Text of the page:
Are You Sick? Better Have Insurance!

November 13, 2017
By HamzaGhannam BRONZE, Mesa, Arizona
HamzaGhannam BRONZE, Mesa, Arizona
1 article 0 photos 0 comments

Hey, you! Yeah, you! Wouldn’t it be nice to go to a hospital every time you’re sick and receive treatments and healthcare at a minimal cost?

Among the many tremendous global crises individuals and families commonly face is affording health insurance. The troubling issue lies with the monthly payment, not the plan itself. Want a steady, reliable, and fairly priced insurance policy? Yeah—haha—good joke. Nowadays, you’re either rich enough to pay thousands of dollars a month for an insurance plan you probably won’t use for years, or you’re poor enough to qualify for AHCCCS, an insurance plan created to target families at or below the poverty line. What about the middle class? HA….forget about the middle class. Let’s take a look at some ways individuals might be able to cope without health insurance.

Oh no….just break your arm? What’s that? You don’t make enough to afford health insurance? Sucks to be in the middle class! Why don’t you just do what our ancestors did? Get two planks of wood, place them on opposite sides of your arm, and tape them together. It’s effective! If it worked for our ancestors, and you’re here, it’ll definitely work for you too. That’s the power of primitive thinking.

Maybe you didn’t break your arm. Maybe you’re diagnosed with an autoimmune disease. Did you  see the medical bill for just being diagnosed? Yeah...finding out the bad news wasn’t bad enough. Now you have to deal with paying off thousands of dollars in medical bills for a few hours in a hospital bed. Lucky for you, there are payment programs that offer loans for nothing in return except an arm and a leg!

The way to protest against inadequate health insurance policies is simple, really. Many people worry about how they will afford health insurance, and what if this happens or if that happens. But here are two alternative solutions with easy steps: 1) specialize in a career that makes a comfortable living, and then buy a normal health insurance plan, or 2) make so little money that you need to petition your need for health insurance and receive AHCCCS for you and your entire family. Steps as easy as 1, 2, 3!

What about the Affordable Care Act? Well, let’s break it down into its components. This federal statute aims to provide Medicaid coverage to the citizens of the United States. Sounds great so far, but wait, there are qualifications? You must be near the poverty line to qualify? Again, sucks to be in the middle class.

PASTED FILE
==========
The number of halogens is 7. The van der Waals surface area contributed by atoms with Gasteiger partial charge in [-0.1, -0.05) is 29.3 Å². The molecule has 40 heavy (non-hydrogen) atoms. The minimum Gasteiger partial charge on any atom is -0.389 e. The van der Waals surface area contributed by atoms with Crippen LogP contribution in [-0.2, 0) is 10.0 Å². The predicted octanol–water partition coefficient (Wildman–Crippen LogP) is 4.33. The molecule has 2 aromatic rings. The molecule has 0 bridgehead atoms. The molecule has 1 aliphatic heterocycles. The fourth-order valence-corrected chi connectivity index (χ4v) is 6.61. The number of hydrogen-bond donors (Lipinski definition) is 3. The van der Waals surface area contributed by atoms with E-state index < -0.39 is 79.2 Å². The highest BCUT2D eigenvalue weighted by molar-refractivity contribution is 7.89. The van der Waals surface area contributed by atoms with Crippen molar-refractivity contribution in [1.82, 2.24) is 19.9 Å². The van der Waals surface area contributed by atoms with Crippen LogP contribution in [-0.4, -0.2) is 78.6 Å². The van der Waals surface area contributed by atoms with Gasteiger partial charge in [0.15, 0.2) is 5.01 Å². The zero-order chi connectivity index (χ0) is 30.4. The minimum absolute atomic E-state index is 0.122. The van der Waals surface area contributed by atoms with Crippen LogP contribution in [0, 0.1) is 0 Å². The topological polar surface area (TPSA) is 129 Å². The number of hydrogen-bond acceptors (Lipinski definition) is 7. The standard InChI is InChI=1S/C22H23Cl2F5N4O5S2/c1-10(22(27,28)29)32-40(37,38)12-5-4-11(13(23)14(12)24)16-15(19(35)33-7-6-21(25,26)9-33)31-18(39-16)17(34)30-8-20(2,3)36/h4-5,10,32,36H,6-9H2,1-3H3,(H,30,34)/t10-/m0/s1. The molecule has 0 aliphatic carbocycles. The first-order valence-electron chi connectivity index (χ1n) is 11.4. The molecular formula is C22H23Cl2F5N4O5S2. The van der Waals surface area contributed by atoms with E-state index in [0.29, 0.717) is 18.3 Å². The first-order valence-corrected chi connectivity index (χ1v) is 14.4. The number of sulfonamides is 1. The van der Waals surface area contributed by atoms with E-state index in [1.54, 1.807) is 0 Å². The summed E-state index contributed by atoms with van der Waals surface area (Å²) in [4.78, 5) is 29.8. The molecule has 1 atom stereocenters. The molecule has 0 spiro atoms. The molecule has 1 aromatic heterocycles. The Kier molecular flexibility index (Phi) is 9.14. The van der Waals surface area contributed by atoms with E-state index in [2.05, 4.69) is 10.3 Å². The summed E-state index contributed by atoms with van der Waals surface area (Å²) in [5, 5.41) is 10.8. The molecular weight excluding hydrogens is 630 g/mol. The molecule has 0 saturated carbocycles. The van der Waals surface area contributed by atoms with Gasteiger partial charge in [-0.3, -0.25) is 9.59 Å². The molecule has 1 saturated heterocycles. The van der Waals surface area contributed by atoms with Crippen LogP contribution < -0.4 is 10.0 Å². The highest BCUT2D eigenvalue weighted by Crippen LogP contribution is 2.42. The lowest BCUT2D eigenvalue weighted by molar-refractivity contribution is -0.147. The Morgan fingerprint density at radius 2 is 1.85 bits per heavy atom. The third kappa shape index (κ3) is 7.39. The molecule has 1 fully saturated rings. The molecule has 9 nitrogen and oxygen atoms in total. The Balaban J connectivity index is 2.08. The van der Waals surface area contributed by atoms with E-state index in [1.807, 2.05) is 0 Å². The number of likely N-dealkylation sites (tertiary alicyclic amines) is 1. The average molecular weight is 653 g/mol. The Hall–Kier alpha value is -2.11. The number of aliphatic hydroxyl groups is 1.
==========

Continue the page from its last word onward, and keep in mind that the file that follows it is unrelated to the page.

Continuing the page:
Furthermore, health insurance has a detrimental effect on patients. Insurance policies don’t plan on negotiating reimbursements or policies with hospitals and clinics. They set their rates and maintain them, regardless of the quality of healthcare. Let me rephrase that. You’re paying all this money and investing in an insurance plan that will hopefully come in handy one day, but you’re not guaranteed the best healthcare. Sweeeeeet! This actually has a great effect on the way people visualize health insurance. They shy away from it, primarily because it is just so damn expensive. But what does that actually mean for the consumer? Less annual doctor appointments, fewer bi-annual dental checkups, and very few to no annual blood tests.

Speaking from personal experience, I can attest that the only reason my family found out my little brother had ALL Leukemia was that he went in for regular blood work. Luckily for us, our dad is an anesthesiologist so regular visits were a must. But what about families that can’t do regular checkups? “Oh no…stage 4 ALL Leukemia? If only we found it sooner.”

All in all, affordable health insurance for each economic class is necessary. Otherwise, you’re better off digging a hole for yourself and standing in it, waiting for the illness to sweep you off your feet, because if it doesn’t, the medical bill will.

The author's comments:

Growing up in the States and being able to experience the glory of it all, there are a few pressing social issues that need to be addressed. Among the many, health insurance seems to be an unsolvable crisis that affects millions. So, in an attempt to shed light onto the idea, I wrote a humorous proposal about it. 

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